‘Creative confidence’ trumps historical indicators of future career success

Photo: Associated Press

As one group of students prepare to leave college and another batch of high-school seniors prepare to take their place, the importance of technical knowledge takes center stage.  Whether you’re talking about undergraduate or post-grad admission offices or potential employers, GPAs and test scores that demonstrate students’ abilities to get the one “right” answer are seen as the primary determinant of future potential.

David Kelley — the IDEO chairman, not the legendary creator of great TV dramas — recently energized the Stanford d.school during the opening of the design school’s new building by arguing that while technical knowledge has its place, it is far more important to teach our future leaders how to work on solving challenging problems where nobody knows the answer.  As Bob Sutton, a Stanford d.school professor who attended the speech explains it, the Stanford d.school teaches creative confidence — “the ability to keep pushing forward, observing the world and the people in it, identifying unmet needs, brainstorming solutions, and trying to develop prototypes that work and failing forward through the disconcerting process.”   He went on to say that the d.school process — which I discussed in a January post on its publication of the Bootcamp Bootleg — encourages people to “have the energy and will to keep pushing forward, to be undaunted when ideas don’t work, to keep trying new ideas, and even when the deadline for the project comes and they do not have  a decent solution, to believe that if they just had another few days, they would have come up with a great solution.”

Kelley has added a great personal-branding phrase to our lexicon.  Even without the benefit of a Stanford d.school education, I think there are a lot of people with have struggled to describe a similar skill set on a resume or interview without the benefit of the “creative confidence” phrase.   It’s a skill that many displaced corporate executives are using as they look at consulting or 1099 contract work, whether they use the phrase in the sales process or not.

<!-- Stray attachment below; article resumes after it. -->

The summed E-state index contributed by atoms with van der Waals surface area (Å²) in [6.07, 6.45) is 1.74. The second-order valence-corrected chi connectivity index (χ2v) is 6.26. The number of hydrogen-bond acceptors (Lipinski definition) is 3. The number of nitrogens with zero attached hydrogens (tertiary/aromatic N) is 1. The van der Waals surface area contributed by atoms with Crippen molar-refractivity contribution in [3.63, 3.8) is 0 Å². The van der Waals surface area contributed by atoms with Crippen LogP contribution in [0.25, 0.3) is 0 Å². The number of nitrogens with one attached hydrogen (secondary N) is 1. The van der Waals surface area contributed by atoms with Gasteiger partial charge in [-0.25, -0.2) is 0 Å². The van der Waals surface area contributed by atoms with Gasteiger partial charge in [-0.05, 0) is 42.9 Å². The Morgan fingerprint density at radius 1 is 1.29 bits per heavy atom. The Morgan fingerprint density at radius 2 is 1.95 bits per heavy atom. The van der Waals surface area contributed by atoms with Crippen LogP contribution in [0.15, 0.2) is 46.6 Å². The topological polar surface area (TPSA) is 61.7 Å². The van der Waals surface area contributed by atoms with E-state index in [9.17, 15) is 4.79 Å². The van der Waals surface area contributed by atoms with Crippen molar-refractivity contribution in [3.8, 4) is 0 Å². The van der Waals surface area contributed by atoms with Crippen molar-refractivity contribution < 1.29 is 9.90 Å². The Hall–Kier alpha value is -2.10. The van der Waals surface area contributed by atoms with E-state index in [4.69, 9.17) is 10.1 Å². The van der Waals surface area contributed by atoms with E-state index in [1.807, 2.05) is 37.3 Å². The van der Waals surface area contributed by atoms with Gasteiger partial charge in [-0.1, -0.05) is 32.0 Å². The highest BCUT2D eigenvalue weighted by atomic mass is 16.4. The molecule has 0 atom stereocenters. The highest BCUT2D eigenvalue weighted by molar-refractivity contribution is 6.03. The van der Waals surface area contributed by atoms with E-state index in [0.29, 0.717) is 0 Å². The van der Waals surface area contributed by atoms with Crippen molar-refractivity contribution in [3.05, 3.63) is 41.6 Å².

But Kelley’s Not Alone In This

Yale’s Dean of Undergraduate Admissions Jeff Brenzel imagined what he’d say if asked to speak to this year’s class of graduating seniors in a posting on the Huffington Post.  He also speaks of looking beyond the GPA and the job that awaits and judging oneself on a different set of criteria that mirrors this concept of creative confidence:

“What matters, and this is the heart of what I want to say today, is not how I might assess what you have done, or how your professors graded you, or what your friends and family might say, or even how a professional school or employer is going to view you, but rather how you would now evaluate yourself.

I wonder if you have thought to do this as yet, to measure yourself by standards that you would have to justify and explain, not to us, but only to the man or woman in the mirror. Not only are you the only one in a position to make a full and candid assessment, but you are the one to whom the assessment ultimately matters.”

He goes on to list some questions that might help in that self-assessment; most focus on the intangible.  It’s a right-brain approach, which as Daniel Pink and others have argued in recent years is taking on increasing importance over the fact-based left-brain emphasis that has driven business for many decades.

All this resonated with me because I believe creative confidence is a more elegant way — with a bit more structure — of saying Bulldog Simplicity.  I believe schools and corporations both need to spend more time focusing on developing creative confidence.  And for those who have it, they need to spend more time documenting it as a skill and how it enables them to make a difference in their companies’ or clients’ success.


2 thoughts on “‘Creative confidence’ trumps historical indicators of future career success

  1. Peter:
    I enjoyed the post. “Creative confidence” is a wonderful concept. I would add a caveat for most businesses (not individuals necessarily) which is that businesses need a filter for what they do so that they stay focused and not get distracted by the shiny stuff. At EOS we help companies discover their Core Focus which has two components – their purpose, cause or passion and their niche. Since businesses don’t have unlimited resources in terms of money, time and most importantly people it is necessary to apply some logical constraint. Within these constraints “creative confidence” is a wonderful thing. I comment on another interesting idea which relates to this for business in my most recent post – “An Elevator Pitch or a Dumbwaiter Pitch?”. You can find it here: http://www.edcallahan.info/?p=1551.



  2. “Creative confidence”, done successfully, is part of the corporate culture. It has a lot to do with whether or not people feel respected within an organization. It must start at the top, but it can start at any level in a large organization. Just a few things are required to make it work:

    – The manager focusing on what is needed and allowing the subordinate to focus on the how it is implemented.
    – The manager managing by exception using clear measurements
    – “Praise in Public, Punish in Private”
    – The manager must be a positive force within the organization, and coach primarily in a positive manor.
    – Encouraging staff to take reasonable risks

    If an organization can get their managers trained and to focus on those items, Creative Confidence will come.



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